Preventive Efforts in Type 2 Diabetes Are Cost Effective

Emma Hitt, PhD

June 29, 2011

June 29, 2011 (San Diego, California) — Preventive treatment with metformin or lifestyle intervention in patients with type 2 diabetes reduced the cost of medical care, including costs for inpatient and outpatient care and prescriptions, compared with placebo, according to data from a 10-year cost-effectiveness analysis from the Diabetes Prevention Program (DPP).

Dr. William Herman

William H. Herman, MD, MPH, professor of medicine and epidemiology at the University of Michigan, Ann Arbor, and coinvestigator of the DPP Research Group, and colleagues presented the findings in the late-breaking session here at the American Diabetes Association (ADA) 71st Scientific Sessions.

In the DPP, overweight and obese participants with impaired glucose tolerance were randomly assigned to lifestyle intervention, metformin, or placebo. Previous results, reported in 2002, indicated that lifestyle intervention led to a 58% reduction in the development of diabetes, from about 11% per year to about 5% per year. By comparison, metformin resulted in a 31% reduction in the development of diabetes.

These findings indicate that treatment with metformin or lifestyle intervention reduced the cost of medical care by $1700 and $2600 per person, respectively, over 10 years, compared with placebo. However, lifestyle intervention cost more to administer than metformin or placebo, so when the reductions in the cost of medical care were balanced against the cost of the interventions, metformin saved $30 per person, whereas the lifestyle intervention cost $1500 per person over the 10-year period.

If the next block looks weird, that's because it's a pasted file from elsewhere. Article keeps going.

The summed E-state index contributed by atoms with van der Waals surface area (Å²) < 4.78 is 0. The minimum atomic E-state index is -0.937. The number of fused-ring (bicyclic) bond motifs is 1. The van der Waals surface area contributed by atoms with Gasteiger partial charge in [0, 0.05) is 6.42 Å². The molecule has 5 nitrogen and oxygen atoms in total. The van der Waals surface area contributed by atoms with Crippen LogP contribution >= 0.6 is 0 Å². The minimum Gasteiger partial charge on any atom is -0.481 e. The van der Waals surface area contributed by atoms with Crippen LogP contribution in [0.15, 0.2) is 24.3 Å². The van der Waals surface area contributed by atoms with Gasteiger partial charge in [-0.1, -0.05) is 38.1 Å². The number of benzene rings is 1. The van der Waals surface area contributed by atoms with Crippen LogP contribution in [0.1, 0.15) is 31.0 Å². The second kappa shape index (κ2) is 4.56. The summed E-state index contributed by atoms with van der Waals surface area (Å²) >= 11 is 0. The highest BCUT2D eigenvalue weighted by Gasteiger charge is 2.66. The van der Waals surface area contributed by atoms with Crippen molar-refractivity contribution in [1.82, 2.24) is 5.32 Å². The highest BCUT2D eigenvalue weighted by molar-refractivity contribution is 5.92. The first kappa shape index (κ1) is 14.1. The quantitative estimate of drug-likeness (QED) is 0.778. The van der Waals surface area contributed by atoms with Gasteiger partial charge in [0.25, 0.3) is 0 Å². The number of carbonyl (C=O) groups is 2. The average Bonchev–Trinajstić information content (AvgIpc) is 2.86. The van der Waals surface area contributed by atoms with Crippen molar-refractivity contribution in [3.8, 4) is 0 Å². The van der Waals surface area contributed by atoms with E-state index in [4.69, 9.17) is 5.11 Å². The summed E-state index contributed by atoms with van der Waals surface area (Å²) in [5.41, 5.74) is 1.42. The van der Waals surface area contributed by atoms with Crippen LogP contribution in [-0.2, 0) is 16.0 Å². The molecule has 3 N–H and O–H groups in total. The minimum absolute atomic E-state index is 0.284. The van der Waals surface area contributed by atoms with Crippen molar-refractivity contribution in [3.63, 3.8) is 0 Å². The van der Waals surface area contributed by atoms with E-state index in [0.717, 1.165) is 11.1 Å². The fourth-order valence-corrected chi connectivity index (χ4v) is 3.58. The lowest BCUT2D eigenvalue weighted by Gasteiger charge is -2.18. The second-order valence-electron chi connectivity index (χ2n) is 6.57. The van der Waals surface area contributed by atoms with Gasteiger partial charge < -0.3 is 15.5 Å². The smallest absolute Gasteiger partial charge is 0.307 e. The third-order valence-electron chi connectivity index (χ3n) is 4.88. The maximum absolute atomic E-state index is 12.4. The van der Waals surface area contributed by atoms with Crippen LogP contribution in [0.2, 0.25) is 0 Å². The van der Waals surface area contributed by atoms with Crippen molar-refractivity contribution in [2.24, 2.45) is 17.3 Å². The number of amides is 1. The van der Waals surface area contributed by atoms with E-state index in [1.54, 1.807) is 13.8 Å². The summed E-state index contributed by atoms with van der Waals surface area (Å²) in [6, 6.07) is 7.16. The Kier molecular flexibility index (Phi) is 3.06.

The lifestyle intervention aimed for a 7% reduction in body weight and the goal of 150 minutes per week of moderate-intensity activity. The lifestyle intervention was found to halve the number of people who progressed to diabetes, compared with the metformin intervention.

The lifestyle intervention also improved quality of life, compared with metformin or placebo. When cost of care and measures of health and quality of life were considered simultaneously, both interventions were found to be highly cost effective.

These study findings put "diabetes prevention in the category of prenatal care or pediatric immunizations," noted Dr. Herman in an ADA release. "It's dramatic when an intervention can improve the health of the population and potentially save money at the same time," he added.

"The DPP has shown that lifestyle intervention and metformin can decrease the epidemic of diabetes that is currently affecting the United States and much of the world and, in doing so, may save money," noted David M. Nathan, MD, DPP chair and professor of medicine at Harvard Medical School, Boston, Massachusetts. "The cost savings may seem modest now, but any decrease in medical costs is welcome, and the savings may very well increase in the future."

According to the researchers, healthcare and societal policies should support the use of lifestyle intervention and metformin to prevent or delay diabetes.

The study was not commercially funded. Dr. Herman and Dr. Nathan have disclosed no relevant financial relationships.

American Diabetes Association (ADA) 71st Scientific Sessions: Abstract 0136-LBOR. Presented June 28, 2011.

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